MXI Stealth Zone Delivers Secure Portable Computing

 
 
By Andrew Garcia  |  Posted 2010-12-01 Email Print this article Print
 
 
 
 
 
 
 

The MXI Stealth Zone series of USB-based computing environments-called the Stealth Key-are an appealing option for government workers looking for a lightweight but highly secure computing solution.

The MXI Stealth Zone series of USB-based computing environments could be appealing to government workers looking for a secure, portable computing solution that doesn't require lugging around a laptop or a network.

MXI Stealth Zone devices-called Stealth Keys-feature a Bluefly Processor and a customizable Windows XP embedded operating system environment on a single USB stick that looks just like any other USB flash drive. Having this complete, separate and bootable computing environment on a USB stick means that a Stealth Zone user's files and programs won't be compromised by infected kiosks or other unmanaged PCs, while the user retains the flexibility of taking a fully outfitted and customized application set along. And by fully encrypting the operating system and applications-along with the user's files and settings-Stealth Zone devices are validated for FIPS (Federal Information Processing Standard) 140-2 Level 3 compliance.

I tested the 8GB version of the M500 Stealth Key, which lists at $479. MXI offers a range of capacities for the M500 model, ranging from 1GB to 64GB in size, as well as a range of other models that offer biometric fingerprint authentication (M700 Bio) or metal enclosures (M550 or M700 Bio).

At this time, the Stealth Keys are available only to government customers, although MXI representatives expect the devices to be available for enterprise customers sometime in 2011.

To set up the M500, I simply needed to insert the device into a Windows PC, which automatically installs the necessary drivers just as would happen with an ordinary thumb drive. I then received a prompt to start the Access Standard software contained on the stick, which is used to individually manage Stealth Keys.

Using the Access Standard software, I could set up access passwords for a single user and for the device administrator using the normal setup wizard. Using the alternate Custom wizard, I could also configure the stick to support more than one user (all Stealth Keys support a maximum of 10 users), set the management code needed to restore the M500 to a factory state, or create and enforce password complexity rules.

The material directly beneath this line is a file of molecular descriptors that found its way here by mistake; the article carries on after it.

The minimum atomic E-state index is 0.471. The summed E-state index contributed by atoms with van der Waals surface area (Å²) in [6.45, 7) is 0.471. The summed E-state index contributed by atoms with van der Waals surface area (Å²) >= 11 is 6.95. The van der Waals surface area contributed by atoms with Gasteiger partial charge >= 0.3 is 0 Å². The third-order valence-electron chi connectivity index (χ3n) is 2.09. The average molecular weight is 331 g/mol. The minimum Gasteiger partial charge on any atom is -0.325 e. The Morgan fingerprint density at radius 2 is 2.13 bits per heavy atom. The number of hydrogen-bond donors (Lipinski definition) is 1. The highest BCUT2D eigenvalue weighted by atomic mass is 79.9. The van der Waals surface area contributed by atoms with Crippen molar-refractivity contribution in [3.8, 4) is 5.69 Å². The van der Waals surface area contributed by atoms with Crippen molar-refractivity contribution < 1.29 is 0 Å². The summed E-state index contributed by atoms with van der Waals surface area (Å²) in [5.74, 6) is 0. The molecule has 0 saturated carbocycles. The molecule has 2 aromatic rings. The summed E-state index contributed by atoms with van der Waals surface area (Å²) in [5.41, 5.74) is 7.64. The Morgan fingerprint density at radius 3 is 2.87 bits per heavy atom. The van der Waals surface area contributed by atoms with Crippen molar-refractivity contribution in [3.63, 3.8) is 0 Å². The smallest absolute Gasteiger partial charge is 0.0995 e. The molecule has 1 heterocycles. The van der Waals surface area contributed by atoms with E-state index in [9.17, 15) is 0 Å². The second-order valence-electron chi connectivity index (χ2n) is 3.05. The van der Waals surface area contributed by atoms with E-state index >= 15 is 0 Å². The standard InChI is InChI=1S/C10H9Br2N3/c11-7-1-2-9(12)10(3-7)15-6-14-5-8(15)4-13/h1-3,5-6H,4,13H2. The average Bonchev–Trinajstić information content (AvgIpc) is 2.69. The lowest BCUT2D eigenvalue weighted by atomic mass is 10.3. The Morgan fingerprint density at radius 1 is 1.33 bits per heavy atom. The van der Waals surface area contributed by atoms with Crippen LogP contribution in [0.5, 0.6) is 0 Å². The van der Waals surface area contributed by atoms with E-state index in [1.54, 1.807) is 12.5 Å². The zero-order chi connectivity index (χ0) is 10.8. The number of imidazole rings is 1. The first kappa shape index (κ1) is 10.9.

Customers looking to manage many Stealth Keys can also look into MXI's Access Enterprise management system, which can be used to configure and enforce policies across a fleet of Stealth Keys.

At this point, the MXI Stealth Zone should be able to boot any PC, as long as the PC supports booting from a USB device and is configured to do so in the BIOS. However, I didn't experience quite the success I expected with my collection of test PCs. The Stealth Key was able to correctly boot my Lenovo ThinkPad T400 and a custom-built dual-core Athlon PC, but my Dell Inspiron M1330 was able to start the boot process but ultimately failed to fully recognize that the Stealth Key was connected.

When working properly, the Stealth Key boots into a preboot environment, whereupon the user is asked to log in using the same credentials created from Access Standard. Users can then choose whether to adapt the MXI boot environment to the PC hardware, creating a profile tailored to the hardware specifics of the machine in question. Profiles for no-long accessible hardware can be deleted from within the advanced section of the preboot environment.

Without adapting the Stealth Key to the hardware (called generic mode), the operating system environment may be fairly useless by default, possibly with no configured network connections, USB devices, optical drives and minimal display resolution by default. To connect a generic instance to the network, I needed to run a mini-adaptation from the Stealth Zone applet in the System Tray, which takes a couple of minutes to identify and configure any wired or wireless LAN connections used by the PC. 

To save time, users should definitely look into creating hardware profiles for any machines that will be commonly used with the Stealth Key.

My M500 test unit came with a meager collection of software installed: only Microsoft Office 2003 on top of the Windows XP Embedded OS with Internet Explorer 7. From the preboot environment, administrators can switch the Stealth Key into a maintenance mode of operation that disables the write filters imposed upon the Stealth Key during normal operations, to add additional software or patches that will be needed for day-to-day use.  




 
 
 
 
Andrew cut his teeth as a systems administrator at the University of California, learning the ins and outs of server migration, Windows desktop management, Unix and Novell administration. After a tour of duty as a team leader for PC Magazine's Labs, Andrew turned to system integration - providing network, server, and desktop consulting services for small businesses throughout the Bay Area. With eWEEK Labs since 2003, Andrew concentrates on wireless networking technologies while moonlighting with Microsoft Windows, mobile devices and management, and unified communications. He produces product reviews, technology analysis and opinion pieces for eWEEK.com, eWEEK magazine, and the Labs' Release Notes blog. Follow Andrew on Twitter at andrewrgarcia, or reach him by email at agarcia@eweek.com.
 
 
 
 
 
 
 

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